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The Challenges of Camping in a Teardrop Trailer

by Suzanne S. Wiley
Bathroom facilities are not nearly this convenient for teardrop trailers.

Bathroom facilities are not nearly this convenient for teardrop trailers.

Their small, droplet-like shape gives teardrop trailers their name. Compact and lightweight, the trailers have enough space inside for a two-person bed -- maybe three if you bring along one small child -- and often have a small cooking area at one end of the trailer. Teardrop trailers offer convenience if you want more than a tent on the ground but less than a full camper vehicle. But the trailer’s small size means campers have to deal with some distinct disadvantages, including a lack of headspace and storage.

You Can’t Stand Up

Teardrop trailers are basically “beds on wheels.” That’s their main purpose; they first became common in the 1940s, when people began driving more after cars became more affordable and regulations regarding shorter workdays came into effect. Because there weren’t many hotels or motels at that point, people needed a place to sleep, and teardrops provided an easy-to-build option. But that also means that they weren’t built for long-term comfort. You can’t spend your days in them unless you stay seated on the bed, and there’s no room for other furniture or storage. Your car has to function as your closet and pantry, and you must be prepared to spend much of your day outside.

You’ll Deal With Weather

Teardrops are well made and provide some shelter, but if you have to move between your car and the trailer, or get things out of the cooking area of the trailer, you have to go outside and be exposed to the weather. It’s very common to bring along a tent or canopy to provide cover for several feet around the car and trailer, so immediate shelter from events such as rain is taken care of. But you’ll still face cold or heat, wind and general exposure if the weather turns bad. The only other option to avoid that is to stay cooped up in the trailer and not have access to the rest of your belongings.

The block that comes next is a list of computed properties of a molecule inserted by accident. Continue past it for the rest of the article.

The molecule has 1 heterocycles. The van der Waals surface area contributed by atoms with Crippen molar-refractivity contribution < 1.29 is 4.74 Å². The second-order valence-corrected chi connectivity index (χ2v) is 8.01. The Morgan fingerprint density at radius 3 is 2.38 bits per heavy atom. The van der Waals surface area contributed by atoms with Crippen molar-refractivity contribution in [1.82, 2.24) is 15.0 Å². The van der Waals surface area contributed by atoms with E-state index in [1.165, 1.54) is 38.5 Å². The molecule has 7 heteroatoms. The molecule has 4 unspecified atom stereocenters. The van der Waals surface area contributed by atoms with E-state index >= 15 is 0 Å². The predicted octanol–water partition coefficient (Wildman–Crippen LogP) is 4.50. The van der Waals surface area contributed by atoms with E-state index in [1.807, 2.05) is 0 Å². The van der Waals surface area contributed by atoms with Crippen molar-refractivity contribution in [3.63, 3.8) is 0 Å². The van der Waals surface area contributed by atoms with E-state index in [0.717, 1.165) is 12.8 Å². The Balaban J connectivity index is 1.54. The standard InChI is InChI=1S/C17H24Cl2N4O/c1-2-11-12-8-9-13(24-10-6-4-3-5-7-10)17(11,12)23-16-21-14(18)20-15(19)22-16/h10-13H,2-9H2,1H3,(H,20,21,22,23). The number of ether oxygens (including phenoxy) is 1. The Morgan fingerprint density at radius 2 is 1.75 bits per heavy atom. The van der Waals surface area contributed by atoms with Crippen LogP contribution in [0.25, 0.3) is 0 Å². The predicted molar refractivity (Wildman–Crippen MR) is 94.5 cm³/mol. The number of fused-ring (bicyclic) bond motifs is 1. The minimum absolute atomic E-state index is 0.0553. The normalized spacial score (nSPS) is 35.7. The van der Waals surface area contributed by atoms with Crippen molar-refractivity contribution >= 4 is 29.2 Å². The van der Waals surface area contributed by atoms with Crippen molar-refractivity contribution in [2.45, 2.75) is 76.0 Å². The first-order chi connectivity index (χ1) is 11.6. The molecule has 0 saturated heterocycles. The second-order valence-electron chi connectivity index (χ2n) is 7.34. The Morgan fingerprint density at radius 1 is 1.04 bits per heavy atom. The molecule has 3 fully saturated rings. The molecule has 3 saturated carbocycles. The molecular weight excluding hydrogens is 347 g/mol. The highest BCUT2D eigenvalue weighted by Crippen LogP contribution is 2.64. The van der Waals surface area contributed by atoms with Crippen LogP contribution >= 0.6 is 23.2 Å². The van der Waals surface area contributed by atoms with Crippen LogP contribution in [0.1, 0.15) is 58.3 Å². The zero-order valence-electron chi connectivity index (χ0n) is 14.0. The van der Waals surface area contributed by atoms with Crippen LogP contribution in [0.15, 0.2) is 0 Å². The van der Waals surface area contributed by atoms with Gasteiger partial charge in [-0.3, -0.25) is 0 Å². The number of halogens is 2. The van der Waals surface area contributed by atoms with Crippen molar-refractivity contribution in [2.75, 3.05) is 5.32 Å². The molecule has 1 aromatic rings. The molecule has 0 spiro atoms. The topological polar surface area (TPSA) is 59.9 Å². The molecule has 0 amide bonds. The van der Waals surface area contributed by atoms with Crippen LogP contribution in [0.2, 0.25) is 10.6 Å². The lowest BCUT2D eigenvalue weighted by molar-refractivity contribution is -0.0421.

Temperature Regulation Lacks Precision

Regular RVs and fancier campers have air conditioning and heating systems, or at least enough space to safely operate a portable air conditioning unit and space heater. Teardrops don’t always have that room. You can get teardrop models that have air-conditioning options, but more than likely you’ll have to provide a small portable heater that runs on direct current, rather than alternating current. Luckily, the teardrops tend to have good insulation for cooler nights.

Cooking Has to Be Light

Some models of teardrops have no cooking facilities, but others have a small area in back. Open up the end of the trailer, and you’ll find portable camping stoves, counter space and occasionally a tiny cooler area. But you’ll have to store food in a cooler in your car just because there isn’t enough storage space in the teardrop. That means cooking has to be very light, and you can’t bring a lot of perishables with you. If you want fresh foods, you’ll have to camp somewhere near a market.

Bathroom Facilities Are ... Not There

Teardrops do not have bathrooms. Or toilets. You can bring portable toilets and showers with you, or camp at a campground with those facilities, but you won’t have the indoor convenience and privacy offered by something like an RV. This is where you really get reminded that you’re camping and don’t have all the comforts of home.

About the Author

Suzanne S. Wiley is an editor and writer in Southern California. She has been editing since 1989 and began writing in 2009. Wiley received her master's degree from the University of Texas and her work appears on various websites.

Photo Credits

  • Antonis Liokouras/iStock/Getty Images